No longer the organ of UBAD, but still firmly grounded in the mission of lifting up the masses, the Amandala embraced the new path of a national newspaper.

Amandala attained national status, becoming and maintaining the position as the most widely read newspaper in the country, but there are members of some demographics that regard the Amandala with a certain amount of suspicion. This is fueled to an extent by confusion about the name of the organization that gave birth to the Amandala. This confusion is encouraged by rivals, for their purposes.

In the world of the British, who controlled Belize up until 1981, one’s cultural status and one’s economic chances improved the closer in appearance one was to the colonial master. Some members of the light-skinned tribes, including the lighter-skinned Creoles, did not readily accept UBAD’s message that black was beautiful, and they didn’t grasp that their lighter color, which gave them advantages here, did not count for anything in the larger world.

The publisher of the Amandala had been exposed to the system in the USA, a country where all non-white people — black, brown, red, and yellow — were classified as black, and it was his view, and that of many leaders of UBAD, that Belizeans should accept that we were not white, and that we should unite, so we could better face the world that was now under the domination of the Americans.

The perception, encouraged by some, that the Amandala’s concern was only for a certain segment of the population, and the newspaper’s readiness to challenge the status quo, have dogged it over the years, with many businesses and institutions never, or rarely ever, doing business with the organization.

Some purists believe that challenging the status quo is not enough, that the newspaper could do more investigative journalism, dig deeper behind the issues. In the early 1980s the newspaper published an article from a Mexican newspaper that suggested that in some way then Prime Minister, Hon. George Price, and a member of his government, were not blind to the drug trade that was beginning to increase in our country.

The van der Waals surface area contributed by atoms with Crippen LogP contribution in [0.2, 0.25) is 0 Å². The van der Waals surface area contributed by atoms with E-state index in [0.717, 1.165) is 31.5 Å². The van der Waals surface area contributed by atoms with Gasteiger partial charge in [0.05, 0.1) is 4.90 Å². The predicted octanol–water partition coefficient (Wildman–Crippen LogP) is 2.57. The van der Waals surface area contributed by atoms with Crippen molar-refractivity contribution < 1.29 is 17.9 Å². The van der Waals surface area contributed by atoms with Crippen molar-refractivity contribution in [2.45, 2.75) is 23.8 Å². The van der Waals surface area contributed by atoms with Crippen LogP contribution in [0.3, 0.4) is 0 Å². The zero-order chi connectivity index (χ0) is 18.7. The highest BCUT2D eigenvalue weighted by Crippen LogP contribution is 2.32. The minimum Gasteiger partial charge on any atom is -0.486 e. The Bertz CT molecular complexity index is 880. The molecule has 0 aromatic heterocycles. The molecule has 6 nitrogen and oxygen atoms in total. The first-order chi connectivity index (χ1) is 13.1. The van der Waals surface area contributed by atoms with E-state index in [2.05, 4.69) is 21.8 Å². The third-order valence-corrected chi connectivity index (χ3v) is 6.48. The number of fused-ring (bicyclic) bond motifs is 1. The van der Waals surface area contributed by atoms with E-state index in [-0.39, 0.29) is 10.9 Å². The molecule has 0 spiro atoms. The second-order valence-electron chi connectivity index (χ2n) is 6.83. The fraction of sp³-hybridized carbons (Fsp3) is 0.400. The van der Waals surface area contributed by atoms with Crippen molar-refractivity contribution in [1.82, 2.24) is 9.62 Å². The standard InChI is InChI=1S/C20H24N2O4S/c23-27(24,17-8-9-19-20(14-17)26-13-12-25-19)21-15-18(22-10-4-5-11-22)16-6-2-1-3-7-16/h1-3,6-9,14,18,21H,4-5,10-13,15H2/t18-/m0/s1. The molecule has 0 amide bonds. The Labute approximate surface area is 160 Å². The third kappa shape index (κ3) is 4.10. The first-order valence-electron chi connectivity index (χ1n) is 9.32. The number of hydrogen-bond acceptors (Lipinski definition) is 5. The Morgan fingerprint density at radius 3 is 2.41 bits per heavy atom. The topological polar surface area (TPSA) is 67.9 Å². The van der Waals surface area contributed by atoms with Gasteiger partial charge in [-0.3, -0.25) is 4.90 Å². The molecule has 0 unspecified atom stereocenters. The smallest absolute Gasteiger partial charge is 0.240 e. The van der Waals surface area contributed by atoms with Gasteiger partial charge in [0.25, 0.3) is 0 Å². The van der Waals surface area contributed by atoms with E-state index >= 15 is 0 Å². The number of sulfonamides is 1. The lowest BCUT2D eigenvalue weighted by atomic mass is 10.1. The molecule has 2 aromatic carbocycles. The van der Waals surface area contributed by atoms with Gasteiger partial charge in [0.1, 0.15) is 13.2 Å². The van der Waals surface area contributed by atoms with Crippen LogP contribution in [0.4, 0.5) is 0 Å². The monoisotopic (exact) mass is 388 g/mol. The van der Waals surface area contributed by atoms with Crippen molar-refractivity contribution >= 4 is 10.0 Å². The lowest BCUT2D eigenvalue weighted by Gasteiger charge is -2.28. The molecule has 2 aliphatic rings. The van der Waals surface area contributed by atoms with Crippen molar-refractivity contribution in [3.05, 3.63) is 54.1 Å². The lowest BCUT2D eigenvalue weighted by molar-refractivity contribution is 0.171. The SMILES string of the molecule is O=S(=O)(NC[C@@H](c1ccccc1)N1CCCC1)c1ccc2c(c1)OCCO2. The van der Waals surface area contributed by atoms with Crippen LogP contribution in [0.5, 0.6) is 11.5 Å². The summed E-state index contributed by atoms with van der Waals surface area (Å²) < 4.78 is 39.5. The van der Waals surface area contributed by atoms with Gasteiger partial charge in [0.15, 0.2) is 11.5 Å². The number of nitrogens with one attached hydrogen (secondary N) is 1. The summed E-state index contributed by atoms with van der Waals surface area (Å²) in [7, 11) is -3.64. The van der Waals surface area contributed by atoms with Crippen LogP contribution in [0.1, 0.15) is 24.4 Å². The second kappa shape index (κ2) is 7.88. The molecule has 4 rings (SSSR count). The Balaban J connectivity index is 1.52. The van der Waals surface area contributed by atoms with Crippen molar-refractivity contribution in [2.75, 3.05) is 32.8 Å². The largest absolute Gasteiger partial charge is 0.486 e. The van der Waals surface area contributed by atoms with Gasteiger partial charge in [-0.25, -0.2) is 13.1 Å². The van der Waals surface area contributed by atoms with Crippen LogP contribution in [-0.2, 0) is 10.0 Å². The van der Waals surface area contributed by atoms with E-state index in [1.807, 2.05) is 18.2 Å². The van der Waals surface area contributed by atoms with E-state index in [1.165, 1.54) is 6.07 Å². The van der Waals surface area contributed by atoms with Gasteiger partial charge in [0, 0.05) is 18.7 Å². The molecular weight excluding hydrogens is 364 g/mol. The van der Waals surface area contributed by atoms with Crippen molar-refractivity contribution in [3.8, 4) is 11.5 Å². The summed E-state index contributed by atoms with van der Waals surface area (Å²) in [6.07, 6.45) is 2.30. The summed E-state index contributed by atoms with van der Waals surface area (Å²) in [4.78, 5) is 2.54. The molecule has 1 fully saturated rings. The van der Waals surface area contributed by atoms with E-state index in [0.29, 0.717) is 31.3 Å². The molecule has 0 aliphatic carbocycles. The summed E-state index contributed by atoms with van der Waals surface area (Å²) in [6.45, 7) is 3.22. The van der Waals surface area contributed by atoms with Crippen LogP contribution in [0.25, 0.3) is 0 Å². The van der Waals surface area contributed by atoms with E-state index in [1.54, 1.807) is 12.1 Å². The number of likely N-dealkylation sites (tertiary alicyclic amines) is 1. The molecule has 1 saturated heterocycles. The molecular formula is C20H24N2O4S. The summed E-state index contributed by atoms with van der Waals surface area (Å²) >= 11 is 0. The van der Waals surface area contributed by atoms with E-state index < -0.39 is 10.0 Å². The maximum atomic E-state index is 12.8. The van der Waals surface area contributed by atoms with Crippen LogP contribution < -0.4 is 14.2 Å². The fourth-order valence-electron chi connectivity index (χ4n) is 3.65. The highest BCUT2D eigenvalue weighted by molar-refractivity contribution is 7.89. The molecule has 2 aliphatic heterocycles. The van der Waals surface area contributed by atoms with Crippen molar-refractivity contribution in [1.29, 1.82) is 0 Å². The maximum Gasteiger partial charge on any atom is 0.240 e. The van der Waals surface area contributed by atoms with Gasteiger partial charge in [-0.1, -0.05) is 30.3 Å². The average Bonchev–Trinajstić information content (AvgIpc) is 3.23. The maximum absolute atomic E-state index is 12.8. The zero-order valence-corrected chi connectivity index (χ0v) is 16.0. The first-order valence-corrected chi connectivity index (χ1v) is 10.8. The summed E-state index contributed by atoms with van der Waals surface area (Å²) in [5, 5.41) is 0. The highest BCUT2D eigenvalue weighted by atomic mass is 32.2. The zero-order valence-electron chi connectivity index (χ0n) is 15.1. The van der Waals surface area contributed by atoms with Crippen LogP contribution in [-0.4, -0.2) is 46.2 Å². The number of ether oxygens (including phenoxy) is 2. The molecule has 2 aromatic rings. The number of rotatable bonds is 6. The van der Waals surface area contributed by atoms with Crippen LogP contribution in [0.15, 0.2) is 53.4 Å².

The immediate response of the government was to declare that the Prime Minister was a sacred cow, and the accused member of his government too. The men could have depended on their declaration of innocence, and asked the Mexican newspaper to provide evidence to support its insinuations, but they chose to slap the Amandala (and other media that had published the same article), with a lawsuit.

The judge in the case might have penalized the media minimally, considering that no independent media in Belize had the finances to carry out an investigation to prove a charge made against our leaders in a foreign newspaper. The judge, however, dropped the full weight of the gavel.

Fast forward to the Sanctuary Bay scandal and we see the present Prime Minister declaring himself a sacred cow. The laws which allowed drug dealers to hide behind Prime Minister Price’s coattails are the same laws PM Barrow just dusted off for his purpose. The two major political parties are both armed with a battery of lawyers who work to insulate them from scrutiny.

We live in precarious times. A few years ago a promising, impressive young journalist for this newspaper was murdered, and the law authorities can’t explain why he was killed and can’t find out who killed him. A senior journalist from one of the newspaper’s close affiliates (KREM TV) was physically, publicly roughed up by the police in the service of the government.

Some businesses do not support the Amandala, and governments have turned their wrath on the newspaper, but in this adverse environment the organization perseveres in providing information with integrity, in creating jobs in the media and also in sports and entertainment, and also in continuing the legacy of UBAD through the UEF (UBAD Educational Foundation).

In the most difficult times the newspaper has survived through the Grace of God, and the support of the people, who respect the organization for its hard work, and its dedication in providing the unspun truth. Through 50 years the support of the people has never wavered, and the Amandala has never wavered in its commitment to them.

Amandala means Power to the People.